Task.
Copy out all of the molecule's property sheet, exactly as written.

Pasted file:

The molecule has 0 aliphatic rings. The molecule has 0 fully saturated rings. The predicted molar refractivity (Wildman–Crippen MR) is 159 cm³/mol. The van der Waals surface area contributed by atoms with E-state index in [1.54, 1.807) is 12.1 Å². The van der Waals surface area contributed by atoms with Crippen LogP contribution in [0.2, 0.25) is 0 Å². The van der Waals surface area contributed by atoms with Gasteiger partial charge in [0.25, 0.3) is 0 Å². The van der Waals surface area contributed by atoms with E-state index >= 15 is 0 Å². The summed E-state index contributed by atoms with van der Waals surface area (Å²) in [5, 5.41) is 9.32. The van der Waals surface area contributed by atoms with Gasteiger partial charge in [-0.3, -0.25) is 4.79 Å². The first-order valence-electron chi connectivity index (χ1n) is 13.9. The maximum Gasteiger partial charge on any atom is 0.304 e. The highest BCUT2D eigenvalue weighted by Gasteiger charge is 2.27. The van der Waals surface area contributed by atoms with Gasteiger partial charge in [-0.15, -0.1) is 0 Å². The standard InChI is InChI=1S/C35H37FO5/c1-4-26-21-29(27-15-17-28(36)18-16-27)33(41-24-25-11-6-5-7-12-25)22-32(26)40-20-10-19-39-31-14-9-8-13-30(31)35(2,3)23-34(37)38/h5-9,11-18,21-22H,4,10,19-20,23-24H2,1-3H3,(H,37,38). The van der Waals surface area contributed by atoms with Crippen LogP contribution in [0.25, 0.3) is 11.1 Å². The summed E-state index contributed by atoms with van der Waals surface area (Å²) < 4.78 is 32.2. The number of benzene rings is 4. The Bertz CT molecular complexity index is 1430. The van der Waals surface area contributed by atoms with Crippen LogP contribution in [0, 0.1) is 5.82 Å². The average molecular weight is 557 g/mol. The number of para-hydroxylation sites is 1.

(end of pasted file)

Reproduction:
The molecule has 0 aliphatic rings. The molecule has 0 fully saturated rings. The predicted molar refractivity (Wildman–Crippen MR) is 159 cm³/mol. The van der Waals surface area contributed by atoms with E-state index in [1.54, 1.807) is 12.1 Å². The van der Waals surface area contributed by atoms with Crippen LogP contribution in [0.2, 0.25) is 0 Å². The van der Waals surface area contributed by atoms with Gasteiger partial charge in [0.25, 0.3) is 0 Å². The van der Waals surface area contributed by atoms with E-state index >= 15 is 0 Å². The summed E-state index contributed by atoms with van der Waals surface area (Å²) in [5, 5.41) is 9.32. The van der Waals surface area contributed by atoms with Gasteiger partial charge in [-0.3, -0.25) is 4.79 Å². The first-order valence-electron chi connectivity index (χ1n) is 13.9. The maximum Gasteiger partial charge on any atom is 0.304 e. The highest BCUT2D eigenvalue weighted by Gasteiger charge is 2.27. The van der Waals surface area contributed by atoms with Gasteiger partial charge in [-0.15, -0.1) is 0 Å². The standard InChI is InChI=1S/C35H37FO5/c1-4-26-21-29(27-15-17-28(36)18-16-27)33(41-24-25-11-6-5-7-12-25)22-32(26)40-20-10-19-39-31-14-9-8-13-30(31)35(2,3)23-34(37)38/h5-9,11-18,21-22H,4,10,19-20,23-24H2,1-3H3,(H,37,38). The van der Waals surface area contributed by atoms with Crippen LogP contribution in [0.25, 0.3) is 11.1 Å². The summed E-state index contributed by atoms with van der Waals surface area (Å²) < 4.78 is 32.2. The number of benzene rings is 4. The Bertz CT molecular complexity index is 1430. The van der Waals surface area contributed by atoms with Crippen LogP contribution in [0, 0.1) is 5.82 Å². The average molecular weight is 557 g/mol. The number of para-hydroxylation sites is 1.